Learning to Quill

As I may or may not have mentioned the other day, I have been learning some new crafts in preparation for an artistic competition later this month. One of these crafts is quilling, otherwise known as filigree, an art form practiced heavily in colonial times. It involves coiling paper and then pinching it into various shapes, although it is not limited to coiling the paper. The art form was nearly lost until a small group decided to try to revive it.

I became aware of the craft last year while reading through some of my mother’s craft books in preparation for this same competition. I opted not to try quilling at that time, but was definitely fascinated by it. Then, my aunt gave my mother another copy of that book, and it became mine. I’ve spent several hours looking over the quilling projects. It looked so simple, which meant it probably was a nightmare. Earlier this year, I came upon a quilling tool and strips in a local craft store. I figured I’d get farther if I actually acquired the tools, so I went ahead and bought them, but I still did little more than read my book. Then I got another quilling book and read it, still doing nothing. Finally, about a month ago, my mother came across a Klutz book for “twirled paper”. As a big fan of Klutz products, I just had to get it. For some reason, this seems to be the impetus I needed. I sat down and created an angel from teardrops. She’s rather…unattractive…, but she was the first attempt, and I was inspired to quill something else. This led to more reading. A lot more reading, actually.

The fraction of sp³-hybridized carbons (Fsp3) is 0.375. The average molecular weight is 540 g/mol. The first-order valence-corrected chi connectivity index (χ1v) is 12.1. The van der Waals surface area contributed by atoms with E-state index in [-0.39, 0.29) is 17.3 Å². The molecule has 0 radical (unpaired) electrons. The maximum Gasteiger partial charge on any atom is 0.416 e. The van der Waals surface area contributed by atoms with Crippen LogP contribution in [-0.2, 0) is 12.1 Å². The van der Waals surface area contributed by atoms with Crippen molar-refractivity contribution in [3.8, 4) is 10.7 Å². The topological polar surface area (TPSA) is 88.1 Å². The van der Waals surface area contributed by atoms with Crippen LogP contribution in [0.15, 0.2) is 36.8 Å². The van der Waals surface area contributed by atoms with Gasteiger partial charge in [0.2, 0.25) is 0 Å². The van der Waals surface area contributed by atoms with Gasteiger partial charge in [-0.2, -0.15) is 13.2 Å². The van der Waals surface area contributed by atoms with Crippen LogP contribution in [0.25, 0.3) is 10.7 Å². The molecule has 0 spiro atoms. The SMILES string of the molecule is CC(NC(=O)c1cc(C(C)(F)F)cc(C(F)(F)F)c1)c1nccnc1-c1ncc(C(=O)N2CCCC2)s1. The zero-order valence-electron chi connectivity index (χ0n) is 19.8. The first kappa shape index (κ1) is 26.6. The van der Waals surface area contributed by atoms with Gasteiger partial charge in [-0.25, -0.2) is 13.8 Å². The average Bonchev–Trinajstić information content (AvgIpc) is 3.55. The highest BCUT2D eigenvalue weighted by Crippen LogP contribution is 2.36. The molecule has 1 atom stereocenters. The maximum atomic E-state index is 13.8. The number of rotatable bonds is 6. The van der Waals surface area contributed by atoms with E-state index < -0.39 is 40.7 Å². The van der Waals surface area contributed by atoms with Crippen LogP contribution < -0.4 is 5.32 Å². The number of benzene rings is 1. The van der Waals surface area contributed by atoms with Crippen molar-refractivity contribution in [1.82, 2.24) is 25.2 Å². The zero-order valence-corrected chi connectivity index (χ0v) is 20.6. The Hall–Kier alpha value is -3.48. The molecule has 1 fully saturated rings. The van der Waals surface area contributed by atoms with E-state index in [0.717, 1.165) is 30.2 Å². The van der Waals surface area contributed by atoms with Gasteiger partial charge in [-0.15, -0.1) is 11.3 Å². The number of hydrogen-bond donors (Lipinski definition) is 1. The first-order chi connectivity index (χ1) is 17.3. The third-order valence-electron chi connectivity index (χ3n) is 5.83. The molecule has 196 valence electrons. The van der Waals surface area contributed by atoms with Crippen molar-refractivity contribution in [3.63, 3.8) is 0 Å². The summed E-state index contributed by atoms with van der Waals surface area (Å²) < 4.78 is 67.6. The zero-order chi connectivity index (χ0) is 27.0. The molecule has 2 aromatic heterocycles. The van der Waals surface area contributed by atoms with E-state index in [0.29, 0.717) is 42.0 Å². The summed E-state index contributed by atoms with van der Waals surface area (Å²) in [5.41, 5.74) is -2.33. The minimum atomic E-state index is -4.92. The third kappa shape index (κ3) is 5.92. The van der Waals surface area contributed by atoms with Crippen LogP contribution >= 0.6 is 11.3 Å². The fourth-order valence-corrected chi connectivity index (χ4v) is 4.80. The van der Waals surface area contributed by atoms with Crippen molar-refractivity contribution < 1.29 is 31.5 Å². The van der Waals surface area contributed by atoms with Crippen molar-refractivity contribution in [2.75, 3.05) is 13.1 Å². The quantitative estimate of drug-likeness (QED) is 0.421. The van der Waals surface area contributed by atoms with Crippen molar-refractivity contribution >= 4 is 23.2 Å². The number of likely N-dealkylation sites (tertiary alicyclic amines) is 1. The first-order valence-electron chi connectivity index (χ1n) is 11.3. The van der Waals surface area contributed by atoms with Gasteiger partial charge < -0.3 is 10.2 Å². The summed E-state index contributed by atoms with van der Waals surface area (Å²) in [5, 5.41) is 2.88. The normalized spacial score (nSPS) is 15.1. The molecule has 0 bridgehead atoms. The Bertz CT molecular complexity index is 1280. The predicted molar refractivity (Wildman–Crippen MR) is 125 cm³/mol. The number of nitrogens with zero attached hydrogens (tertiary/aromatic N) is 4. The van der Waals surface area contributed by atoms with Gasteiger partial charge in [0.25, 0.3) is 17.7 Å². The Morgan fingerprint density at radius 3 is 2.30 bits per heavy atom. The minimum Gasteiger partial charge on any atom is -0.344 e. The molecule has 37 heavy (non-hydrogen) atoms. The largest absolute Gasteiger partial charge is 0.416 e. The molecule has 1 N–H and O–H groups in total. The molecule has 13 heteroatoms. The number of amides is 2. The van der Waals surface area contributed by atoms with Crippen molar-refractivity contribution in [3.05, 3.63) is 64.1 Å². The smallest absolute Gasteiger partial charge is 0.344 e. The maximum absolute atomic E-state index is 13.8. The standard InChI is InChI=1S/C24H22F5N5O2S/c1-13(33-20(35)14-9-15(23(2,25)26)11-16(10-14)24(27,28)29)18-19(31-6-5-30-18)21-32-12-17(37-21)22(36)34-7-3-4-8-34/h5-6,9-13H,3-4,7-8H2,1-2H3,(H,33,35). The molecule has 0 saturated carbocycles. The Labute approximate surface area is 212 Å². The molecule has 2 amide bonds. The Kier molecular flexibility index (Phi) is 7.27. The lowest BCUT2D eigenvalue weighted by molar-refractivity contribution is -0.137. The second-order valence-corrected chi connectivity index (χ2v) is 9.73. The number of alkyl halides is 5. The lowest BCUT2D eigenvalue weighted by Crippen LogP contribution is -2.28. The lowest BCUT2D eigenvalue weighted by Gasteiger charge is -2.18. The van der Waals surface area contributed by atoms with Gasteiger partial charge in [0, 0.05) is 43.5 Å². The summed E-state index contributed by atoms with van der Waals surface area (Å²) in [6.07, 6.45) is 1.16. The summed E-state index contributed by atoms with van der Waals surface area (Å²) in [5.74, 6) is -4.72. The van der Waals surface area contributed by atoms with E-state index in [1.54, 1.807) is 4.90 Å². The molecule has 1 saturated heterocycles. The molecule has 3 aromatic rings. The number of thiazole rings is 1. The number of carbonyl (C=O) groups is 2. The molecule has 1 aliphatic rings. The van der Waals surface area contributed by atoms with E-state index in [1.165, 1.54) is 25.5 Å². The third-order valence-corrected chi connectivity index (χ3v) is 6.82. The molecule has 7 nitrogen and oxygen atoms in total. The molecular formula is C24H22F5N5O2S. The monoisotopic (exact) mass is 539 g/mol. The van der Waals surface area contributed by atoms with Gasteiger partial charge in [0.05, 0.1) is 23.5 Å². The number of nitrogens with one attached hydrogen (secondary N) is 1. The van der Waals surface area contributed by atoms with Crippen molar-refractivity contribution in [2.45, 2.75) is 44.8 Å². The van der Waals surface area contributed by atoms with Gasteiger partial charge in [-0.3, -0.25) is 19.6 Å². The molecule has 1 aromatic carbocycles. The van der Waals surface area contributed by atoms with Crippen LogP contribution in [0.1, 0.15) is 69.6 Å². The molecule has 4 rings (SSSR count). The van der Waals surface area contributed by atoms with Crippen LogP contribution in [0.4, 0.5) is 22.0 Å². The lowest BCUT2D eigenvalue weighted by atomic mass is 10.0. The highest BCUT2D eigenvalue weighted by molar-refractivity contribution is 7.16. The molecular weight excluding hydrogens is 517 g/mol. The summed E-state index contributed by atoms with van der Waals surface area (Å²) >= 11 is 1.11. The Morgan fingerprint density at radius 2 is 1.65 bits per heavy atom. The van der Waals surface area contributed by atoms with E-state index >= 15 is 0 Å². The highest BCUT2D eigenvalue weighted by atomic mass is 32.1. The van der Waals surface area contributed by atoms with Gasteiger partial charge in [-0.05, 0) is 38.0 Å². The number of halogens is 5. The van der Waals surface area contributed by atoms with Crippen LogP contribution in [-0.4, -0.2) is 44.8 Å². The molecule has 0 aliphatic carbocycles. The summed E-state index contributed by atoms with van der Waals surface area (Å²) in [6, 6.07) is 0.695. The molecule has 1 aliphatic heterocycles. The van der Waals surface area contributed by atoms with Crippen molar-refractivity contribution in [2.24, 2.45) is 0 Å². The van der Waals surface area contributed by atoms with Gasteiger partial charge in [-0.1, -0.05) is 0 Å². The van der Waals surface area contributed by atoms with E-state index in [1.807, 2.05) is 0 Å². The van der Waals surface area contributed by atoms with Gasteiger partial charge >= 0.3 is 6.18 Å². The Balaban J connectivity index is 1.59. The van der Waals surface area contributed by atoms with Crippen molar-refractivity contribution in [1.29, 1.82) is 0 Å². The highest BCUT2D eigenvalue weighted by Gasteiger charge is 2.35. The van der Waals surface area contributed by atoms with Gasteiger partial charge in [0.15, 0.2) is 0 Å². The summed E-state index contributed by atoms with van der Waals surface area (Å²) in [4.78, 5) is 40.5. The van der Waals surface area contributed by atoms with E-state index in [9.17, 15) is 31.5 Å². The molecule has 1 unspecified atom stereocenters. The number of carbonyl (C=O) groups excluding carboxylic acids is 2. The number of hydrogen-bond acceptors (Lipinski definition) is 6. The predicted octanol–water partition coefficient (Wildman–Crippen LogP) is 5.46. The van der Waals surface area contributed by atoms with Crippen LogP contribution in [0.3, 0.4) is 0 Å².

Inspiration hit this time in the form of challenging myself to quill something for this competition. I got a small shadow box, and a piece of scrapbook paper that looked like the sky. I cut the paper to fit the box. Today, using my handy quilling books, I created two dragonflies and a number of flowers, and created a lovely springtime scene. It took me about seven hours and was rather easy and fun.

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